Germany's highest court ruled on Tuesday that starving academics should be better paid -- at least if they are starting professors. The Constitutional Court in Karlsruhe stated that 2005 reforms to professor pay implemented across Germany violated the principle of appropriate pay for civil servants. The reforms cut base pay and pegged additional wages to a professor's performance.
A chemistry professor at the University of Marburg in the state of Hesse brought the case to the court. The professor had been hired in 2005 at a base pay of 3,890 ($5,122) per month. He also received around 24 per month based on performance. Given the workload handed to the professor, he felt the remuneration had been unfair.
Under the 2005 federal reforms, starting professor salaries had been reduced by 25 percent and incoming academics were no longer guaranteed raises based on their age. Instead, they were to be offered supplementary pay based on their performance in order to make Germany's universities more competitive in academic terms. Universities are free to determine the criteria for the payments on their own.
In its ruling on the Marburg case, the court said the professor's pay was not representative of what a civil servant should make and did not make "an appropriate livelihood" possible. The court ruled, however, that performance pay remained permissible as long as those achievements were clearly defined, professors had a legal guarantee to receive them and that they could sue if they didn't.
In addition to Hesse, which must present new salary guidelines by Jan. 1, 2013, the ruling is also expected to affect other states. The lowest paid professors in Germany are in Berlin, where a starting junior professor earns 3,525 per month. A professor at the same level in Bavaria gets 3,890 and 3,924 in Baden-Württemberg.
On the editorial pages on Wednesday, German newspapers are split on the ruling. Some warn that it could prove to be extremely expensive for German states that are already grappling with a surge in the number of students seeking spots at the country's universities. Noting that German states have a choice over whether they classify professorships as civil servant positions or normal jobs, one national newspaper speculates that universities might move away from the special, job-for-life protections that civil-servant status entails.
The center-left Süddeutsche Zeitung writes:
"Defenders of the idea of more 'corporate' universities celebrated when, seven years ago, Germany changed its system of professor pay to base it on performance. With that change, base salaries were reduced. Those affected have since had to improve their salaries through additional allowances. It was meant to create competition, attract the smartest academics, and put alleged underachievers on a tighter leash."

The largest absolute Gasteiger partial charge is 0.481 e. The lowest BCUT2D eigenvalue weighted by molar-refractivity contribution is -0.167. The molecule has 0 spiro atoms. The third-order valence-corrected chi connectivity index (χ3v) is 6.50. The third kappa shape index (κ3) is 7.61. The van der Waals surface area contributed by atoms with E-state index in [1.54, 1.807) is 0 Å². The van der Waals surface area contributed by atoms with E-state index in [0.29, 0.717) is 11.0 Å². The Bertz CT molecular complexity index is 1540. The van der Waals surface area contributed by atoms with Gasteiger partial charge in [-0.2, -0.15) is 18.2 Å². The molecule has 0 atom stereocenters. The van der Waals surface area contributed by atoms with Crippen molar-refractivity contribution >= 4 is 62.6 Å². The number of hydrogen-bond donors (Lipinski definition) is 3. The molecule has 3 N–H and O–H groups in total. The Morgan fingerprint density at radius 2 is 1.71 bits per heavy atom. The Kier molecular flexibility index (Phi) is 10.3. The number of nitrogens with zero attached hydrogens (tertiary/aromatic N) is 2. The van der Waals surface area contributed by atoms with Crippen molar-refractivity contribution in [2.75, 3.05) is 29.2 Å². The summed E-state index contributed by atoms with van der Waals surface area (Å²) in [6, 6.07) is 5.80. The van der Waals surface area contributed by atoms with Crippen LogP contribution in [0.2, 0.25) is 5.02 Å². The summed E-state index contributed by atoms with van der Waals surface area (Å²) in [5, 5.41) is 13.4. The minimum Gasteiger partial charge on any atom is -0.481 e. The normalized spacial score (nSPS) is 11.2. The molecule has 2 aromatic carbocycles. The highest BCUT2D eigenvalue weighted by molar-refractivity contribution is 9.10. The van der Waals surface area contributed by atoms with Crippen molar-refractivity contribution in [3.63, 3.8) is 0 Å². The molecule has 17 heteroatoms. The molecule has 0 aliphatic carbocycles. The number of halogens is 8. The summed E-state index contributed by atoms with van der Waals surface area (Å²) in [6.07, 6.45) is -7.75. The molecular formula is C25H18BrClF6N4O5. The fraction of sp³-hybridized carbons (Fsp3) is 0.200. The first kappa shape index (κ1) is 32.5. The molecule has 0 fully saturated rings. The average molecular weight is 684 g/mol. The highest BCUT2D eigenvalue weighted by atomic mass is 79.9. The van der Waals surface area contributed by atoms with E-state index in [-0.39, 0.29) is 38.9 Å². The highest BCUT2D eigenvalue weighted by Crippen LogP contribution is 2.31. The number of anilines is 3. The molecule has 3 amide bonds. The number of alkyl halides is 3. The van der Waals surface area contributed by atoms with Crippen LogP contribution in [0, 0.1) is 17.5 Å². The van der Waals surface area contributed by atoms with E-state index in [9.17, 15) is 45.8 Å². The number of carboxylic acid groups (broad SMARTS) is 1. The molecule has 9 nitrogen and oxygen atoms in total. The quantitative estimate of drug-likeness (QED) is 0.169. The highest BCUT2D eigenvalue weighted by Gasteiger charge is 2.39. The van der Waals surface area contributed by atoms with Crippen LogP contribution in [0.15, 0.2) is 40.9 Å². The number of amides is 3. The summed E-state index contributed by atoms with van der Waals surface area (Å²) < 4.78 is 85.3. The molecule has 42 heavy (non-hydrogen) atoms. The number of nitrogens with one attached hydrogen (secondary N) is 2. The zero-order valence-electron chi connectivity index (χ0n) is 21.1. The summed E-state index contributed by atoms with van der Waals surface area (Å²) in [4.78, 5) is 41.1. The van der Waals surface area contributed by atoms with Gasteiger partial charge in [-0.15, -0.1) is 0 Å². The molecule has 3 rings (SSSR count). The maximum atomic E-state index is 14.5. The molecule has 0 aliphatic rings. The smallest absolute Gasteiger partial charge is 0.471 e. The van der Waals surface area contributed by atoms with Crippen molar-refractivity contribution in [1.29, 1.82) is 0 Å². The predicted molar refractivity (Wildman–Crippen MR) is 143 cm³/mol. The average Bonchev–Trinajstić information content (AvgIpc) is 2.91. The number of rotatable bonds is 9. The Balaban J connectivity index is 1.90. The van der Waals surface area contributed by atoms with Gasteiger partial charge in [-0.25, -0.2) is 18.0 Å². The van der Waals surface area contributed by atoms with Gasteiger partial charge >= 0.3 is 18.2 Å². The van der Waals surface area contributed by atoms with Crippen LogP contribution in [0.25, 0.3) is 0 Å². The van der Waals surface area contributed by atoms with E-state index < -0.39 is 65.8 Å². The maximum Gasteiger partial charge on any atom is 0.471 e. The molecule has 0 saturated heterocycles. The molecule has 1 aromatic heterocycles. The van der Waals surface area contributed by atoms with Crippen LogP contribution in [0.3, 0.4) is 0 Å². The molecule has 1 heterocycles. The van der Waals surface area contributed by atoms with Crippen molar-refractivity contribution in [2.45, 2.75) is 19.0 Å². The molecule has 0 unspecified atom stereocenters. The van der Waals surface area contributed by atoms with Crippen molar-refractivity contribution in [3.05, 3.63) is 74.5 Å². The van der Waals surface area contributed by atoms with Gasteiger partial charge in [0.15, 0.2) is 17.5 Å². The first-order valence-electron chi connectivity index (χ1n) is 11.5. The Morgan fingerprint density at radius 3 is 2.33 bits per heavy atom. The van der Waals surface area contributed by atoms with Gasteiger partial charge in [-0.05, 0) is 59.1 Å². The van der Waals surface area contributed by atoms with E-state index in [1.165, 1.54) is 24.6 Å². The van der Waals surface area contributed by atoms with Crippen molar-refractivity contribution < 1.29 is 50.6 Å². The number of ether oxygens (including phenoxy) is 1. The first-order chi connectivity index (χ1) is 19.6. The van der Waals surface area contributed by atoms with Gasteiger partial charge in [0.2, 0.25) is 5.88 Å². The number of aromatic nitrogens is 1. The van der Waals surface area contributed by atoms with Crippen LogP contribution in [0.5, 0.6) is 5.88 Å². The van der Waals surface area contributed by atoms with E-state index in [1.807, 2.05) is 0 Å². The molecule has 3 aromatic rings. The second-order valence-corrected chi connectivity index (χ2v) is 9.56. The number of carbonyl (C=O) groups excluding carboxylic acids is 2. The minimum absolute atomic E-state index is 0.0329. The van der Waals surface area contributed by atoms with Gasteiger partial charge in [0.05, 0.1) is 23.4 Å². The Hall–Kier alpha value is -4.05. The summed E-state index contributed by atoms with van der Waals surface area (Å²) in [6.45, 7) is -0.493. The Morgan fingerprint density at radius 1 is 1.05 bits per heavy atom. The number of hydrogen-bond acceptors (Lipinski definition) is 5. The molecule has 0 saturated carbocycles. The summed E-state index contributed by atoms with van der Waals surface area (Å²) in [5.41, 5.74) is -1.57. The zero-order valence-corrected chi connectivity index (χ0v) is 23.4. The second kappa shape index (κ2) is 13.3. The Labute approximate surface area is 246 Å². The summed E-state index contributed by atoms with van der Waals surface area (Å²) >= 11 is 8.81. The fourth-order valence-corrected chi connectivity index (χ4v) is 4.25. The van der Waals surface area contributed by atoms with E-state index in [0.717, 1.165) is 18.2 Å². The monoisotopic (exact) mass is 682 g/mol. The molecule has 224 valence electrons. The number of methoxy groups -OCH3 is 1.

"But the lowering of starting salaries also created unfairness. It's logical that positions with managerial responsibilities should be higher paid. But the Constitutional Court also ruled, correctly, that it is unfair for the money to be spent on a small, coveted elite at the expense of providing all professors with an appropriate salary, or for additional pay to be provided for 'special services' that aren't better measured. The current system means that a professor who drives up the number of PhD students he supervises, by sponsoring hordes of doctoral candidates, gets the best opportunities. It also benefits those who follow the motto 'publish or perish,' the non-stop publication of articles of little relevance in the academic press in order to increase the number published by a professor. Because academic achievements can hardly be measured in any fair way, the blanket reduction of the base salary cannot be allowed."
The center-right Frankfurter Allgemeine Zeitung writes:
"A short-term consequence of the ruling could be that, here and there, fewer professors are hired so that universities can pay the salary appropriate to the position, as demanded by the court. But in the medium term it is also possible that a growing trend towards strictly limiting the number of positions that are bestowed with official civil-servant status will continue to spread. For public employees in a weaker position who earn less than comparable civil servant positions and who will later receive lower pensions, there are no so-called 'traditional principles' (ed's note: the list of benefits and obligations for German civil servants). The high-court verdict could mark the start of a contentious remuneration system that would virtually eradicate the awarding of civil-servant status to new hires."